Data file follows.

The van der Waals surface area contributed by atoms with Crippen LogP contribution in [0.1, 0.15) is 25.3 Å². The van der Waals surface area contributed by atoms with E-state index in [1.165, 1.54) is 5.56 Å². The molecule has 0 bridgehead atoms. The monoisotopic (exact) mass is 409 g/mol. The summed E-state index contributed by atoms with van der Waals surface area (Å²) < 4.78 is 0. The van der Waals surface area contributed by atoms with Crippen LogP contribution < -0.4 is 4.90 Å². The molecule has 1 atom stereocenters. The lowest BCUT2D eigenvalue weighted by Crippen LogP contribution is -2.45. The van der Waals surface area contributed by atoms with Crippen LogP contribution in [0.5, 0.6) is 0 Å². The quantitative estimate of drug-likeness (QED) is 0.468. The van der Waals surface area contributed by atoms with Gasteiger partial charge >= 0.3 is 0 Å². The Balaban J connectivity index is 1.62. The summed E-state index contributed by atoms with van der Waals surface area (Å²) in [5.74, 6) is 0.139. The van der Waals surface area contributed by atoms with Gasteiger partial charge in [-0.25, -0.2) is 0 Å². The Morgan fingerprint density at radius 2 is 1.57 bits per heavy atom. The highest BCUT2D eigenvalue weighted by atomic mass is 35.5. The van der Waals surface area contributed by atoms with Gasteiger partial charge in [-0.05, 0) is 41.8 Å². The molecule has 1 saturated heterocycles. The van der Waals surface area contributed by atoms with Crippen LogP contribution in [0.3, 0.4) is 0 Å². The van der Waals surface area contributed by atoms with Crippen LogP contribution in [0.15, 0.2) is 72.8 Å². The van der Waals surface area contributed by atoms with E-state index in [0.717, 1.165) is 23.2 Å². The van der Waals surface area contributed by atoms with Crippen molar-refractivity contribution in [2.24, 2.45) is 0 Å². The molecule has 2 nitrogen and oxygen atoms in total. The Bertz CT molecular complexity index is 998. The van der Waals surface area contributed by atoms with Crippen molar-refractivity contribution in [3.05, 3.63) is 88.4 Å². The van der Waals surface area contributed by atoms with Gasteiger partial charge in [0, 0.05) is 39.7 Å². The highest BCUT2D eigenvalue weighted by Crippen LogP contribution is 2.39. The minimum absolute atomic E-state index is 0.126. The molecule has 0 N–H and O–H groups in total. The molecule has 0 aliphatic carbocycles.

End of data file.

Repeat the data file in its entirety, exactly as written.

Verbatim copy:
The van der Waals surface area contributed by atoms with Crippen LogP contribution in [0.1, 0.15) is 25.3 Å². The van der Waals surface area contributed by atoms with E-state index in [1.165, 1.54) is 5.56 Å². The molecule has 0 bridgehead atoms. The monoisotopic (exact) mass is 409 g/mol. The summed E-state index contributed by atoms with van der Waals surface area (Å²) < 4.78 is 0. The van der Waals surface area contributed by atoms with Crippen LogP contribution < -0.4 is 4.90 Å². The molecule has 1 atom stereocenters. The lowest BCUT2D eigenvalue weighted by Crippen LogP contribution is -2.45. The van der Waals surface area contributed by atoms with Crippen LogP contribution in [0.5, 0.6) is 0 Å². The quantitative estimate of drug-likeness (QED) is 0.468. The van der Waals surface area contributed by atoms with Gasteiger partial charge >= 0.3 is 0 Å². The Balaban J connectivity index is 1.62. The summed E-state index contributed by atoms with van der Waals surface area (Å²) in [5.74, 6) is 0.139. The van der Waals surface area contributed by atoms with Gasteiger partial charge in [-0.25, -0.2) is 0 Å². The Morgan fingerprint density at radius 2 is 1.57 bits per heavy atom. The highest BCUT2D eigenvalue weighted by atomic mass is 35.5. The van der Waals surface area contributed by atoms with Gasteiger partial charge in [-0.05, 0) is 41.8 Å². The molecule has 1 saturated heterocycles. The van der Waals surface area contributed by atoms with Crippen LogP contribution in [0.3, 0.4) is 0 Å². The van der Waals surface area contributed by atoms with Crippen LogP contribution in [0.15, 0.2) is 72.8 Å². The van der Waals surface area contributed by atoms with E-state index in [0.717, 1.165) is 23.2 Å². The van der Waals surface area contributed by atoms with Crippen molar-refractivity contribution in [2.24, 2.45) is 0 Å². The molecule has 2 nitrogen and oxygen atoms in total. The Bertz CT molecular complexity index is 998. The van der Waals surface area contributed by atoms with Crippen molar-refractivity contribution in [3.05, 3.63) is 88.4 Å². The van der Waals surface area contributed by atoms with Gasteiger partial charge in [0, 0.05) is 39.7 Å². The highest BCUT2D eigenvalue weighted by Crippen LogP contribution is 2.39. The minimum absolute atomic E-state index is 0.126. The molecule has 0 N–H and O–H groups in total. The molecule has 0 aliphatic carbocycles.